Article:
Porter Regional Hospital: All About That Brain

Porter-Regional-Hospital-All-About-That-Brain-2016Several studies clearly show that physical activity contributes to enhanced mental health as well as maintaining a “younger” brain. However, by strictly focusing on physical forms of exercise, we tend to forget the merits of cognitive, or brain, exercises.

Boost Your Brain Health
Research continues to indicate we can develop our brains much like we do our body’s muscles. The more we exercise our brains—through cognitive exercises—the more our brains change, grow and fend off neurological disorders, such as Alzheimer’s disease. Neurologists assert brain exercises can reduce the risk of developing Alzheimer’s disease by as much as 70 percent. Here are eight strategies for improving the brain’s neuroplasticity—the ability of the brain to alter its activity to better adjust to environmental or situational changes:

  1. Boost your vocabulary by learning a new word each day.
  2. Change up your routines—Take a different route to work, hand write rather than type and read instead of watching TV.
  3. Complete tasks using your nondominant hand. This requires you to use the less dominant side of your brain, strengthening it over time.
  4. Do a logical activity, such as a crossword or Sudoku puzzle.
  5. Improve your memory by playing a memorization game and getting enough sleep.
  6. Learn a new language, instrument or hobby.
  7. Play board or computer games. Both require the development of strategies and critical thinking and can enhance your executive functioning skills.
  8. Use brain-boosting apps on your computer, smartphone or tablet.

Whatever activities you use to sharpen your cognitive skills, the key is to participate in those that hold your attention and require use of more than one of your senses.

Food for Thought
Studies increasingly illustrate a direct correlation between a healthy diet and good mental health. A Mediterranean diet, in particular, is especially beneficial to our physical and mental health. This diet—consisting primarily of fish, fruits, nuts and vegetables—provides our bodies and brains with essential nutrients. These vitamins and minerals improve our concentration, give us energy and even boost our moods. Aim for a diet that includes the following essential nutrients:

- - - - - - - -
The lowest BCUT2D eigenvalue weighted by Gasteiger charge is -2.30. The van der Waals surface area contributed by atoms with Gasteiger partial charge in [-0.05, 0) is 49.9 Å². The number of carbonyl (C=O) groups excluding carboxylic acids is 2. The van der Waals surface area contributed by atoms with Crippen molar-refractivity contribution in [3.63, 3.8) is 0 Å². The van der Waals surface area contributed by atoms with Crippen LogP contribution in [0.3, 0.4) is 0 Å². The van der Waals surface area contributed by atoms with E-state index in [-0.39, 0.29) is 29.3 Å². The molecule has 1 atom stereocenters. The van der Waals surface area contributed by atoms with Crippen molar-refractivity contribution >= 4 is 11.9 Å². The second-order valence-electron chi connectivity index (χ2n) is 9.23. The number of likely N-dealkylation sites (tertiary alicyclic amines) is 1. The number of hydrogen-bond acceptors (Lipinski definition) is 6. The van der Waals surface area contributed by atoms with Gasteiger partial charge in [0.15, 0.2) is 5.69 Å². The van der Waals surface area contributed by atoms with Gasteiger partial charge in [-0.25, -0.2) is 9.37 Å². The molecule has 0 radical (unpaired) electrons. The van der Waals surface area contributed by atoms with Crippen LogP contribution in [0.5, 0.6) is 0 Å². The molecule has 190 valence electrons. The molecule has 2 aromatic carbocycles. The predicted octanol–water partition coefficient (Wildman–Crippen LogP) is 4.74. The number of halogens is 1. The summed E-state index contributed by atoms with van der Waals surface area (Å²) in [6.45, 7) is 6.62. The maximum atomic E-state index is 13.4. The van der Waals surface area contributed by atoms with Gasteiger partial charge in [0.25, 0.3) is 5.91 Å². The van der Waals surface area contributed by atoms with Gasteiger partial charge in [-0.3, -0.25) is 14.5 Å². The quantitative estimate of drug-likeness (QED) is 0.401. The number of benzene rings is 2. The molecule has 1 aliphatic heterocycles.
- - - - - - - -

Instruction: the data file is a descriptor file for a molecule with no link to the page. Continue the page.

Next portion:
• Folic acid—This B vitamin is a manmade form of folate, which helps our bodies create healthy new cells. It’s commonly found in breads, breakfast cereals, cornmeal, flours, pastas and white rice.
  • Iron—This essential mineral is crucial to the development of our brains and nervous systems. Eating an iron-rich diet helps fend off neurological disorders, such as mood disorders and various developmental problems.
  • Omega-3 fatty acids—This particular nutrient is most commonly found in fish and may help keep the brain from shrinking with age. Some studies suggest omega-3 fatty acids may also help those suffering from depression.
  • Vitamin B-12—This water-soluble vitamin is essential to our neurological function and red blood cell production. Some research reports vitamin B-12 to be helpful in combating depression by boosting our moods, similarly to omega-3 fatty acids. Found in high volumes in cooked clams and beef livers, vitamin B-12 can also be found in a number of other foods or vitamin supplements. Ask your doctor if vitamin B-12 supplements are appropriate for you.

Increase your intake of these essential nutrients by eating healthy snack foods rich in these vitamins while completing brain-boosting exercises.

Sources: alz.org, alzheimersprevention.org, brainpower.org, helpguide.org, livestrong.com, psychologytoday.com

For more information about the Center for Cardiovascular Medicine, visit PorterHealth.com or call (219) 983-8310.